Safety and efficacy of rosuvastatin therapy for the prevention of hyperlipidemia in adult cardiac transplant recipients

Title

Safety and efficacy of rosuvastatin therapy for the prevention of hyperlipidemia in adult cardiac transplant recipients

Creator

Samman A; Imai C; Straatman L; Frolich J; Humphries K; Ignaszewski A

Publisher

The Journal Of Heart And Lung Transplantation : The Official Publication Of The International Society For Heart Transplantation

Date

2005

Subject

Female; Humans; Male; Survival Rate; Cohort Studies; Follow-Up Studies; Prospective Studies; Aged; Middle Aged; Treatment Outcome; Risk Assessment; Drug Administration Schedule; 80 and over; Comparative Study; Dose-Response Relationship; Drug; Graft Survival; control; dosage; Fluorobenzenes/administration &; Graft Rejection; Heart Transplantation/adverse effects/methods; Hyperlipidemia/drug therapy/prevention &; Postoperative Complications/prevention &; Pyrimidines/administration &; Sulfonamides/administration &

Description

BACKGROUND: Hyperlipidemia after orthotopic heart transplantation (OHT) is associated with immunosuppression. Many OHT patients have increased lipid levels above published guidelines despite treatment with high doses of statins. Treatment with rosuvastatin (ROS) in OHT patients has not yet been evaluated. Therefore, we assessed its efficacy and safety in an OHT population. METHODS: Twenty-one OHT recipients, median age 66 years, whose lipid levels were sub-optimal on the highest tolerated doses of statins, received ROS in addition to standard immunosuppression. Total cholesterol (TC), low-density lipoprotein (LDL-C) and high-density lipoprotein cholesterol (HDL-C), triglycerides (TG), liver transaminases (AST) and creatinine kinase (CK) were measured before and during treatment with ROS. RESULTS: After 6 weeks on an average ROS dose of 10 mg/day, a TC:HDL-C ratio of <4 was reached in 76% of patients, and 70% of patients reached an LDL-C level of <2.5 mmol/liter (100 mg/dl). TC decreased to <5.2 mmol/liter (200 mg/dl) in 80% of patients and TG decreased to <2 mmol/liter (175 mg/dl) in 61% of patients. Except for the HDL-C increase, all changes were statistically significant. The decrease in the median TC:HDL-C ratio between baseline and 6 weeks was also statistically significant (p = 0.001). There were no significant changes in CK or AST levels, and no clinical evidence of myositis. One patient developed myalgia and 2 were withdrawn from the study because of mild elevation of CK (<3-fold upper limit of normal [ULN]). CONCLUSIONS: In the setting of tertiary referral centers, ROS appears to be safe and effective in lowering LDL-C in OHT recipients in whom treatment with other statins failed to achieve target LDL-C. No evidence of liver or muscle dysfunction was noted. Long-term studies are needed to ascertain the effect of ROS therapy on incidence of coronary artery disease (CAD) in this population.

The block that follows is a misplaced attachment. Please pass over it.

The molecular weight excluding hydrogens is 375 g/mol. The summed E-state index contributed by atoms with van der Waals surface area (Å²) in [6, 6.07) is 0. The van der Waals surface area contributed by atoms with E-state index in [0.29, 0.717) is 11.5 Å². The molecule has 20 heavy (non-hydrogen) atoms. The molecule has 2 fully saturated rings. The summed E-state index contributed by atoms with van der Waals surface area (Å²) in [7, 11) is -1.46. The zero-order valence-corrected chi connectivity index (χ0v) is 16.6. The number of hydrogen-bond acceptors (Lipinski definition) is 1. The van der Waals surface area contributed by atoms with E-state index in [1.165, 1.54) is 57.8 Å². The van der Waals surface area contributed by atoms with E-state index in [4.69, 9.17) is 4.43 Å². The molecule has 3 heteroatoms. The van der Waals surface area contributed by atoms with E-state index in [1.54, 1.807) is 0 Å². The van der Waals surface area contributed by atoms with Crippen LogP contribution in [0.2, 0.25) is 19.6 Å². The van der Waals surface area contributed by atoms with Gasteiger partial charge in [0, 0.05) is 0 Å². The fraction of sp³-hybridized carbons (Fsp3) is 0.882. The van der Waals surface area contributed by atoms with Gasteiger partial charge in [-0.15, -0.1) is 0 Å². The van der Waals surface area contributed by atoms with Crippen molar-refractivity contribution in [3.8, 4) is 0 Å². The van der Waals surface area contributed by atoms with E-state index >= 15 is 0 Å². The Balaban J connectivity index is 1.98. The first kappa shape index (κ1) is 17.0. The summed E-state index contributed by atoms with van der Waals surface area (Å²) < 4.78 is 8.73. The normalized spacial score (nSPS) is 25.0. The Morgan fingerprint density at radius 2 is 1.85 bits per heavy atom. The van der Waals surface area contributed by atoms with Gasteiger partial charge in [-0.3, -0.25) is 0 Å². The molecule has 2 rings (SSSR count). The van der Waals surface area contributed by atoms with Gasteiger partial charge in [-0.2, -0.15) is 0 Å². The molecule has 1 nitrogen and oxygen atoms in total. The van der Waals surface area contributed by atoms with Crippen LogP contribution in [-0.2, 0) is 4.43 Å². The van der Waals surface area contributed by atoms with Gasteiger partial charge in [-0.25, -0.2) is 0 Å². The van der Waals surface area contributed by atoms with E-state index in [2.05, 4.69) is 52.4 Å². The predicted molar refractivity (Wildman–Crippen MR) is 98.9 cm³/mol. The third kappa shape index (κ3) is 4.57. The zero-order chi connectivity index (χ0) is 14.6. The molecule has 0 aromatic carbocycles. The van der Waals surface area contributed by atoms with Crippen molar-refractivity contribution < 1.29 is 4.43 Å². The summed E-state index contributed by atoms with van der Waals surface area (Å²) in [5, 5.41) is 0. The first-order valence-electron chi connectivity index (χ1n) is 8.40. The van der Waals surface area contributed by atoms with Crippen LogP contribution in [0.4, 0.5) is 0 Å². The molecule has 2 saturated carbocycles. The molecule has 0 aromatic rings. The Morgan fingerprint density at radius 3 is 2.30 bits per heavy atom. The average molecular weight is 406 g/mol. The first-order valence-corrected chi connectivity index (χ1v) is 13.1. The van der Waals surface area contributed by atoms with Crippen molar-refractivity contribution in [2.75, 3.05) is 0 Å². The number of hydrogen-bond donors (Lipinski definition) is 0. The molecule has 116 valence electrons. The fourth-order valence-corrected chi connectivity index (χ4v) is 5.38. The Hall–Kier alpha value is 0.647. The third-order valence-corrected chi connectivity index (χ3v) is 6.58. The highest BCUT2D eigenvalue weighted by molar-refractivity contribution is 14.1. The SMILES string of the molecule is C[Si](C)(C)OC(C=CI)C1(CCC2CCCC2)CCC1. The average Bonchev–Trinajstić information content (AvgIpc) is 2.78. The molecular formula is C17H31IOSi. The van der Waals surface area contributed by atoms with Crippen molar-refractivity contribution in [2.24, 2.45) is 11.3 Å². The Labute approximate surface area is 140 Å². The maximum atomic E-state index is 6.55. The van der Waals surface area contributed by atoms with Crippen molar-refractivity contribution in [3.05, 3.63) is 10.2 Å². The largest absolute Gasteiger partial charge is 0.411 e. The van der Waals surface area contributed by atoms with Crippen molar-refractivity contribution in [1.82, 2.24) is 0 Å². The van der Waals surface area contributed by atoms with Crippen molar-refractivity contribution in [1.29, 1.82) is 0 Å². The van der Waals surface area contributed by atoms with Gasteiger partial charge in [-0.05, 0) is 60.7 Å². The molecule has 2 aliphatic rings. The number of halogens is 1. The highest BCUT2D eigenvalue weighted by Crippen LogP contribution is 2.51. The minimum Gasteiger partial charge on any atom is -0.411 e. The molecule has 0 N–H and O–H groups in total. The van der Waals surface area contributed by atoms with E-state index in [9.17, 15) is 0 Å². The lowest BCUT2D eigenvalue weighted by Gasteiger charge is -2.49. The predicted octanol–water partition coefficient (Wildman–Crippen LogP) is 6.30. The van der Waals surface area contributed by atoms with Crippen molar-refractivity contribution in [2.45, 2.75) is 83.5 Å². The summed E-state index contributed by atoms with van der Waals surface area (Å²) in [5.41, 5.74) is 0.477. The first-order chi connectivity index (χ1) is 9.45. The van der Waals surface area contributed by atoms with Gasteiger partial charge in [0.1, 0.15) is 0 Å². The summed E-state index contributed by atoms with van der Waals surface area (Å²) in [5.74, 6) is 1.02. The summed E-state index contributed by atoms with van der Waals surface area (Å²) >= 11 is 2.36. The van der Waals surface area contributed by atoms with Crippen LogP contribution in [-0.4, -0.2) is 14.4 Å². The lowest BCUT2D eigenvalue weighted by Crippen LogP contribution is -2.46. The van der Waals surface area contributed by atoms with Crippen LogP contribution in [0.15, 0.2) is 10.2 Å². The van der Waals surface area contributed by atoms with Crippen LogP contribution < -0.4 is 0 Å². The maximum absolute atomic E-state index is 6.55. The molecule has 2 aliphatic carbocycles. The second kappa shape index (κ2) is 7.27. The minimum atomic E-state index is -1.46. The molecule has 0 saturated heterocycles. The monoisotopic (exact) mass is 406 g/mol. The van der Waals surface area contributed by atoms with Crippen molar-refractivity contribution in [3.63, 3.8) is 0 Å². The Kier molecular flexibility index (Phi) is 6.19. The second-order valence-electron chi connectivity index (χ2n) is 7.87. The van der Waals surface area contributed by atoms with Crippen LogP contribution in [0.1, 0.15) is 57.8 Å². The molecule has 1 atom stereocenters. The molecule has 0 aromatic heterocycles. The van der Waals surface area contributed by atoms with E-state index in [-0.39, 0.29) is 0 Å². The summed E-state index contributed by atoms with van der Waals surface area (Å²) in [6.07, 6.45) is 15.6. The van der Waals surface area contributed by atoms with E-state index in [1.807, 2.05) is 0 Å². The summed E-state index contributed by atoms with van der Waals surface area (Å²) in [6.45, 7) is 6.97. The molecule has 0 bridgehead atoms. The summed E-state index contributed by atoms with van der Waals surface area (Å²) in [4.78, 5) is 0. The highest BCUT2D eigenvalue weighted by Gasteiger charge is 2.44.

2005

Rights

Article information provided for research and reference use only. PedPalASCNET does not hold any rights over the resource listed here. All rights are retained by the journal listed under publisher and/or the creator(s).

Type

Journal Article

Citation List Month

Backlog

Pages

1008-1013

Issue

8

Volume

24

Citation

Samman A; Imai C; Straatman L; Frolich J; Humphries K; Ignaszewski A, “Safety and efficacy of rosuvastatin therapy for the prevention of hyperlipidemia in adult cardiac transplant recipients,” Pediatric Palliative Care Library, accessed May 22, 2022, https://pedpalascnetlibrary.omeka.net/items/show/13727.

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